This is a lackluster array for me. Zendaya ad Mindy Kaling? Yes. Lena Waithe and the lead and director of her new movie? Definitely. Dolly Parton? NO QUESTION. DO NOT EVEN ASK. As a side note, I looked at the 2018, 2017, and 2016 covers, and at most three of them in each year — often, only two of them — are women of color, and indeed, only three of this new batch are too. I’d be curious to know what their formula is, because those numbers are too tidy and consistent for me. Especially when you take into account that the other names they’ve used this year (also the case in other years) are not particularly resonant nor creative pulls: Nicole Kidman, Natalie Portman, Scarlett Johansson, and Gwyneth Paltrow.
It’s not that these are inherently wrong choices, necessarily. Nicole Kidman is there because of Bombshell, the movie in which she plays FOX News’s Gretchen Carlson. Natalie Portman is there chiefly due to Lucy In The Sky. Neither of those is invalid, but they are fairly boring and safe, and perhaps we only needed one boring and safe subject about whom it feels like we already know so very, very much, from countless other covers (Natalie’s in particular reads just like every other Natalie Portman cover from the past couple years, to me).
Scarlett is there for Marriage Story and Jojo Rabbit, but I’m biased against her because her public statements have worked my last nerve, which the article glosses over cheerfully:
After being called out for possibly appropriative roles in Ghost in the Shell and Rub & Tug (she exited the latter amid the controversy; the project is now in limbo), Johansson told a reporter that “as an actor,” she should be able to play “any person, or any tree, or any animal.” (She later clarified the statement, saying that in an ideal world art should be immune to political correctness.) Two days after we talk, she’s in the news again for defending Match Point director Woody Allen, who’s been accused of molesting his adopted daughter (an accusation he’s repeatedly denied). To her credit, Johansson’s critics will find zilch to take issue with in her current films, both of which feel drawn from the most authentic wells of personal history.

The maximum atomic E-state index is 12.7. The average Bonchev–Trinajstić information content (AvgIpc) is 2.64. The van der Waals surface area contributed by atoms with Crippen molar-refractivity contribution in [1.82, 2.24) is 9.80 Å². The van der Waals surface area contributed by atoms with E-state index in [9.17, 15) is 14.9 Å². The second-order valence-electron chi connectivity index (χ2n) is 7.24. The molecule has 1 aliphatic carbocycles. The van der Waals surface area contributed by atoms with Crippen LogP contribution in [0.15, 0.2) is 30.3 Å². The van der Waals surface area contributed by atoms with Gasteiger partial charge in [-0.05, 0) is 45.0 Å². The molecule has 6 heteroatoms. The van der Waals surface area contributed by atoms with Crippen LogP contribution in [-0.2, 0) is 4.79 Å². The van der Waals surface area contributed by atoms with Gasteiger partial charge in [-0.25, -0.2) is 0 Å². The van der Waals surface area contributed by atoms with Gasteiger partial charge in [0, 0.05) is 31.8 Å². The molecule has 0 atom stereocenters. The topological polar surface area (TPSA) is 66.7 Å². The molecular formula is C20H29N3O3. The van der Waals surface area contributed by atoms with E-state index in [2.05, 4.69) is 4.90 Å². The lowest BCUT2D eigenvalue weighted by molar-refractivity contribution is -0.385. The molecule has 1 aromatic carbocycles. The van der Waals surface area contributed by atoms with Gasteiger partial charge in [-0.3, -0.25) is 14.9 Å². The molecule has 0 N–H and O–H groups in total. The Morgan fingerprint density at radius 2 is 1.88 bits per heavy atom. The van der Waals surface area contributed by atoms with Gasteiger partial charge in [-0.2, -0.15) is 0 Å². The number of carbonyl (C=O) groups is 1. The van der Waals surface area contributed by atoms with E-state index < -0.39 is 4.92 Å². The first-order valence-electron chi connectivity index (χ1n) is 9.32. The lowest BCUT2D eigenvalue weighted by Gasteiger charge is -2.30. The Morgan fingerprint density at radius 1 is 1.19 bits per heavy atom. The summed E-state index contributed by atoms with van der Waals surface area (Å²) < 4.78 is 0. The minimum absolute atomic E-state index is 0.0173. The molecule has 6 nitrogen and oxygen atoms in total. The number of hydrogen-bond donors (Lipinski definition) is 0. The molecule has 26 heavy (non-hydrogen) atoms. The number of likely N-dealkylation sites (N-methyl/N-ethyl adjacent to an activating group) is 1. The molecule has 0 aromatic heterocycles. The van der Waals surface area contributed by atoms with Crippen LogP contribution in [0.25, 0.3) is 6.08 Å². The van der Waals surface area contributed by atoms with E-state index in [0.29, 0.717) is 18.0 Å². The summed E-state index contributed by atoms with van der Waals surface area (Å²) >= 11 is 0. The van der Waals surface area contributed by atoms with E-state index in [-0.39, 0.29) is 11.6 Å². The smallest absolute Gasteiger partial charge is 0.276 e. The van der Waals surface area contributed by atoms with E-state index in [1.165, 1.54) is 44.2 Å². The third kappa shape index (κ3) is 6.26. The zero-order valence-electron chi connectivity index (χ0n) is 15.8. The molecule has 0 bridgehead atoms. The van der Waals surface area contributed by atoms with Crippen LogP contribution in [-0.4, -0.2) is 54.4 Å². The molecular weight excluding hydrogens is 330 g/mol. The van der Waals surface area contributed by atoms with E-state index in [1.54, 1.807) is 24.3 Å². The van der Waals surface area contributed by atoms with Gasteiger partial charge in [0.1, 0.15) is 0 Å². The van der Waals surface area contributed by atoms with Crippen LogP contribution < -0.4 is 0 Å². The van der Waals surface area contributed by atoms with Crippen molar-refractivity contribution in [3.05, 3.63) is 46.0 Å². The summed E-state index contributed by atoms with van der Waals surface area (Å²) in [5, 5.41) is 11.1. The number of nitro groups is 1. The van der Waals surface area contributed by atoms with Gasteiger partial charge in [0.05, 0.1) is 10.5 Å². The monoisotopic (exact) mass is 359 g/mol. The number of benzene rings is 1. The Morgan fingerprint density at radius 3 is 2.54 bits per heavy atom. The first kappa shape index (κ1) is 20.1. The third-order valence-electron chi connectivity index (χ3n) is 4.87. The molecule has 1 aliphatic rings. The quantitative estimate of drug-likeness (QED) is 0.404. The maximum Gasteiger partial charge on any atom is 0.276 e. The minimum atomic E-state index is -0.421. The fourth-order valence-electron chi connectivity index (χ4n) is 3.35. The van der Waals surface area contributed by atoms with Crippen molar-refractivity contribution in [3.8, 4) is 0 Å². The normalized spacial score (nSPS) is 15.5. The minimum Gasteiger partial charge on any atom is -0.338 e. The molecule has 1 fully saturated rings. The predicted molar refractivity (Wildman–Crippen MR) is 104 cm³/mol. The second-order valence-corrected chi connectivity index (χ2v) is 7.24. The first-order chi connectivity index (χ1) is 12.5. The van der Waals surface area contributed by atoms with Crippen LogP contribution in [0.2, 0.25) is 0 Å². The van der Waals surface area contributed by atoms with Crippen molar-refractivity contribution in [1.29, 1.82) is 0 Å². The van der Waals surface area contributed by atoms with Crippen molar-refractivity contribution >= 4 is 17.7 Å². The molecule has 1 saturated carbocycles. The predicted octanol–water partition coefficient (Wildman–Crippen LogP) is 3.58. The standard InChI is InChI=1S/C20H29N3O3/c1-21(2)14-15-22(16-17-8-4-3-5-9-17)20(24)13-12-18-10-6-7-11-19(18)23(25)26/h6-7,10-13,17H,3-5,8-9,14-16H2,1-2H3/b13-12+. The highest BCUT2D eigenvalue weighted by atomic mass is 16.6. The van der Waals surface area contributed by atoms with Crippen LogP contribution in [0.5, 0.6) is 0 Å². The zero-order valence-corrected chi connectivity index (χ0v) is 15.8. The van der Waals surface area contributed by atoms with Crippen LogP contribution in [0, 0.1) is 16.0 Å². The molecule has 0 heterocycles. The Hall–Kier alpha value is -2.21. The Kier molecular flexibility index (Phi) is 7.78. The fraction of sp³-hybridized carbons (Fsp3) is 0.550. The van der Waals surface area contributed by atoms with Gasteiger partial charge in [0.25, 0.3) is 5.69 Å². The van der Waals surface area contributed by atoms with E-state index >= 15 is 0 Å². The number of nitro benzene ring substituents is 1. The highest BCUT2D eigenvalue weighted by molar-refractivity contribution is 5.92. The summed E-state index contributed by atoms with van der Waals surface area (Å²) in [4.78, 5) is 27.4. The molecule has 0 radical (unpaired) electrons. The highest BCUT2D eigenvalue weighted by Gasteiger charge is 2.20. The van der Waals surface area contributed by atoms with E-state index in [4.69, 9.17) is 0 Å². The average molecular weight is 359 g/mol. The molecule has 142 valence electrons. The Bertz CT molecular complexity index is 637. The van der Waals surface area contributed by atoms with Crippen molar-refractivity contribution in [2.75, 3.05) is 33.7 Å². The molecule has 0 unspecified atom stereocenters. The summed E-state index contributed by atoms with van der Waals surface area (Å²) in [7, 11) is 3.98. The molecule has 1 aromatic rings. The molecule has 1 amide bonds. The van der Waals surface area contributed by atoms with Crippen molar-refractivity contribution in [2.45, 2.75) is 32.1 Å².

Oh, okay, great, well, as long as she’s currently drawing from authentic wells of personal history, then it totally obliterates anything else problematic she’s said!!! Obviously some people are going to agree with her, and that’s everyone’s prerogative, but she’s not my cup of tea and this cover smacks of paid PR to try and wipe that other stuff out. I wish it had been used more deeply. Or on someone else.
And then Gwyneth. Y’all, Gwyneth…. she is a wrong choice, to me. She’s there because of her loose connection to The Politician, but even the story can’t find that much to talk about there. It opens with her refusing to play someone’s mother in it, and then trucks right on to her taking umbrage at the idea that GOOP might still be worth only $250 million, and then this gem:
Her difficulty keeping track of which Marvel movies she’s in has been a much-repeated joke on the internet, though Paltrow doesn’t seem to be aware of this. “I never read stuff,” she says. “But it is confusing because there are so many Marvel movies, and to be honest, I haven’t seen very many of them. It’s really stupid and I’m sorry, but I’m a 47-year-old mother.”
Yes, because 47-year old mothers are completely unable to enjoy things that aren’t deeply serious, or deeply pretentious, or deeply embedded in your vagina like a jade egg.
Surely there is more fertile ground elsewhere. Greta Gerwig has the ballyhooed Little Women coming, made waves with Lady Bird not that long ago, and quietly had a baby with her longtime partner Noah Baumbach (if for some reason the rest wasn’t enough of an angle). Why not Viola Davis, who is coming to the end of her run in How To Get Away With Murder and may use that to springboard back into movies? What about Elizabeth Banks, who’s steering the new Charlie’s Angels and herself into a fuller directing and producing career? Why not Jodie Comer, or Sandra Oh, or both together? (Oh wait, they’re women in TV, and that gets its own half-baked credit in the February issues; they don’t seem to consider “TV” and “Hollywood” to be the same thing. Sigh.) To be honest, I’d have swapped Portman for her Lucy In The Sky co-star Zazie Beetz (Atlanta, Joker, Deadpool 2), because she’s on a meteoric rise. I realize there are other moving parts, other covers to consider, but the point is that when my reaction to the Women In Hollywood cover is, “Sigh, I only want to read about maybe four of these people,” it suggests that a deeper dig is in order.
The most interesting read is Lena Waithe, Malina Matsoukas, and Jodie Turner-Smith — one of her photos, in a mustard Balmain jacket, is really striking — talking about Queen & Slim, which also stars Daniel Kaluuya of Get Out. It’s an incredibly thoughtful discussion of their movie and the issues therein. If you want to read the other stories: Nicole Kidman talks about The Prom and Nine Perfect Strangers; Mindy tells a story about the Academy trying to nudge her off the nominees list for The Office; Zendaya talks about Euphoria. And Dolly is always, forever, and perfectly Dolly.